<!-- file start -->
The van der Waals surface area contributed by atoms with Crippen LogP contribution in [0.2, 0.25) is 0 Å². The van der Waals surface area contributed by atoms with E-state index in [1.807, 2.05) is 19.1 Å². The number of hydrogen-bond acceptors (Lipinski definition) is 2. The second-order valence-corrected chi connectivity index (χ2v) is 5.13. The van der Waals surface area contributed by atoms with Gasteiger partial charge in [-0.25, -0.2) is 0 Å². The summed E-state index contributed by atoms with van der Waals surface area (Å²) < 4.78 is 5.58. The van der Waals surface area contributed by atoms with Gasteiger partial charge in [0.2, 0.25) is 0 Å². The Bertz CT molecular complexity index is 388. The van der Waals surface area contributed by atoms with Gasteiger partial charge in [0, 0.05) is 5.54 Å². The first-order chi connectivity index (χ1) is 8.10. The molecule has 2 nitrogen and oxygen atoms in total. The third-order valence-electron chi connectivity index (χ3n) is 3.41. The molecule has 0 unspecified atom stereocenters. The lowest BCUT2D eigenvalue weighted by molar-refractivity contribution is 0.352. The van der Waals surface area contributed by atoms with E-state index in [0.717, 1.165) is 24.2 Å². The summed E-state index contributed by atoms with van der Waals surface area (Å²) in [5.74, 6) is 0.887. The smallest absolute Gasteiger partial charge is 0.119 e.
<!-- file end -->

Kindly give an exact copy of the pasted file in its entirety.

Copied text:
The van der Waals surface area contributed by atoms with Crippen LogP contribution in [0.2, 0.25) is 0 Å². The van der Waals surface area contributed by atoms with E-state index in [1.807, 2.05) is 19.1 Å². The number of hydrogen-bond acceptors (Lipinski definition) is 2. The second-order valence-corrected chi connectivity index (χ2v) is 5.13. The van der Waals surface area contributed by atoms with Gasteiger partial charge in [-0.25, -0.2) is 0 Å². The summed E-state index contributed by atoms with van der Waals surface area (Å²) < 4.78 is 5.58. The van der Waals surface area contributed by atoms with Gasteiger partial charge in [0.2, 0.25) is 0 Å². The Bertz CT molecular complexity index is 388. The van der Waals surface area contributed by atoms with Gasteiger partial charge in [0, 0.05) is 5.54 Å². The first-order chi connectivity index (χ1) is 8.10. The molecule has 2 nitrogen and oxygen atoms in total. The third-order valence-electron chi connectivity index (χ3n) is 3.41. The molecule has 0 unspecified atom stereocenters. The lowest BCUT2D eigenvalue weighted by molar-refractivity contribution is 0.352. The van der Waals surface area contributed by atoms with E-state index in [0.717, 1.165) is 24.2 Å². The summed E-state index contributed by atoms with van der Waals surface area (Å²) in [5.74, 6) is 0.887. The smallest absolute Gasteiger partial charge is 0.119 e.